Govt doesn’t recognise refugees but will give humanitarian assistance

Rohingya in the country have been told to respect the law and maintain public peace.

PETALING JAYA: Putrajaya has maintained that it does not recognise the status of refugees but will allow them to remain in the country on humanitarian grounds until they are relocated to another nation.

Home Minister Hamzah Zainudin stressed that Malaysia was not a party to the 1951 Refugee Convention and its 1967 protocol, which meant that Putrajaya did not have a legal framework to manage the status and rights of refugees in the country.

He added that refugees registered with the United Nations High Commissioner for Refugees (UNHCR) are classified as illegal immigrants with a UNHCR card.

“However, on humanitarian grounds, the government has allowed illegal immigrants holding UNHCR cards to temporarily reside in the country before they are relocated to a third country by UNHCR,” he said in a statement today.

This came after a spike in xenophobic comments aimed at Rohingya refugees in recent weeks, with religious leaders and rights activists appealing for calm.

The wave was triggered in part by a report falsely claiming that Rohingya refugees in Malaysia were demanding citizenship. It also followed the authorities’ controversial move to push back boats carrying hundreds of Rohingya people fleeing Myanmar on the high seas.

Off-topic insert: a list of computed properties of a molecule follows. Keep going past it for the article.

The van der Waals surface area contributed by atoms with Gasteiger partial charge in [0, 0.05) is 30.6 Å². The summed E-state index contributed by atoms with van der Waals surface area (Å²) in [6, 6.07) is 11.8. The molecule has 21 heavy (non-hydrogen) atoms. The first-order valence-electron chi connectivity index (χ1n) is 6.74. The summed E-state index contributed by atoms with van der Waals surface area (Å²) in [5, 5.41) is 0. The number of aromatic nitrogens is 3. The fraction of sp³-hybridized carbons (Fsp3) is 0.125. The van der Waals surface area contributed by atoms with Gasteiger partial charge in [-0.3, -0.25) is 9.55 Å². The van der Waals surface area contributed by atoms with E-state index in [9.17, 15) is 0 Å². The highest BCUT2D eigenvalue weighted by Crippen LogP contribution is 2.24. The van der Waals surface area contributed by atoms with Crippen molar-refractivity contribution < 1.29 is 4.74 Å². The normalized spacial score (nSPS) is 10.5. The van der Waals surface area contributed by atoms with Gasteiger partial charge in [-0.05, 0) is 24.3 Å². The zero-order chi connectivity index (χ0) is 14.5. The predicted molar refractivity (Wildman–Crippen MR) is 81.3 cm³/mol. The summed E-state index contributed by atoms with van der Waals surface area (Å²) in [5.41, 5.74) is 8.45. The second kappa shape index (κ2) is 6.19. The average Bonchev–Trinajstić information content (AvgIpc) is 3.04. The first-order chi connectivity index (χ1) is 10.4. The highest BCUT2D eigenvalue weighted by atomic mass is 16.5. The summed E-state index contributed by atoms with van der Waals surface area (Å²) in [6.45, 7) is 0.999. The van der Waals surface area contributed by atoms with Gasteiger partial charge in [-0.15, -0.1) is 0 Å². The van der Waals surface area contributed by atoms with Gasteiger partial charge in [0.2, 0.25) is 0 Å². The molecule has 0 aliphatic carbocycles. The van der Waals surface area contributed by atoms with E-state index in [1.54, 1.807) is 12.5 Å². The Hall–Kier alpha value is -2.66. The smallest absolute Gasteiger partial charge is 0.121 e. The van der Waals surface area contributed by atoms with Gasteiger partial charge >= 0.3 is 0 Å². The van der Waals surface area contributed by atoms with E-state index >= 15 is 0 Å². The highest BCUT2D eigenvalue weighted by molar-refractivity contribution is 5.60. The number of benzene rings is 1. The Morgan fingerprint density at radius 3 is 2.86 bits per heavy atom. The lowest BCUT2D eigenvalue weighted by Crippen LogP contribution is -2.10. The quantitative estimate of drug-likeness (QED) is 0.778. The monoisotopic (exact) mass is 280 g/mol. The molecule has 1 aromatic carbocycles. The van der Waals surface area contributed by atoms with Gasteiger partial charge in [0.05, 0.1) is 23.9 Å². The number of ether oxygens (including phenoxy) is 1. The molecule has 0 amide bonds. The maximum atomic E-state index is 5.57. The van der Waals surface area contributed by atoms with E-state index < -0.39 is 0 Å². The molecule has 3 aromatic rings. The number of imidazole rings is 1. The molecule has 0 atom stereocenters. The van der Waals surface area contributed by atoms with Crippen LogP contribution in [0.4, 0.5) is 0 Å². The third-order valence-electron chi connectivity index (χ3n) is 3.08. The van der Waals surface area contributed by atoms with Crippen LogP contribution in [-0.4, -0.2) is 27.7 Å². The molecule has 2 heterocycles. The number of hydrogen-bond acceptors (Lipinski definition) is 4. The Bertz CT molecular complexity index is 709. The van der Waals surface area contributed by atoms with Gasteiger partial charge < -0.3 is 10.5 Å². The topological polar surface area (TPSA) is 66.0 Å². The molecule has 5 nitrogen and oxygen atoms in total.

Hamzah maintained that the decision to refuse these boats entry was to ensure the sovereignty of the country’s borders was not affected.

“However, on the basis of humanity, Malaysian authorities had distributed food supplies to them before escorting these boats out of Malaysian waters,” he added.

He also said the Registrar of Societies had not registered any NGOs for Rohingya in Malaysia, adding that any groups claiming to represent the community in the country were illegal and can be punished.

As such, Rohingya UNHCR card-holders do not have any status, right or basis to make any claims from the government, he added.

Hamzah said the ministry and relevant agencies were committed to maintaining public peace, warning that action would be taken against any UNHCR card-holders found to be disrupting the peace.

He called on refugees in the country to respect and comply with the law.

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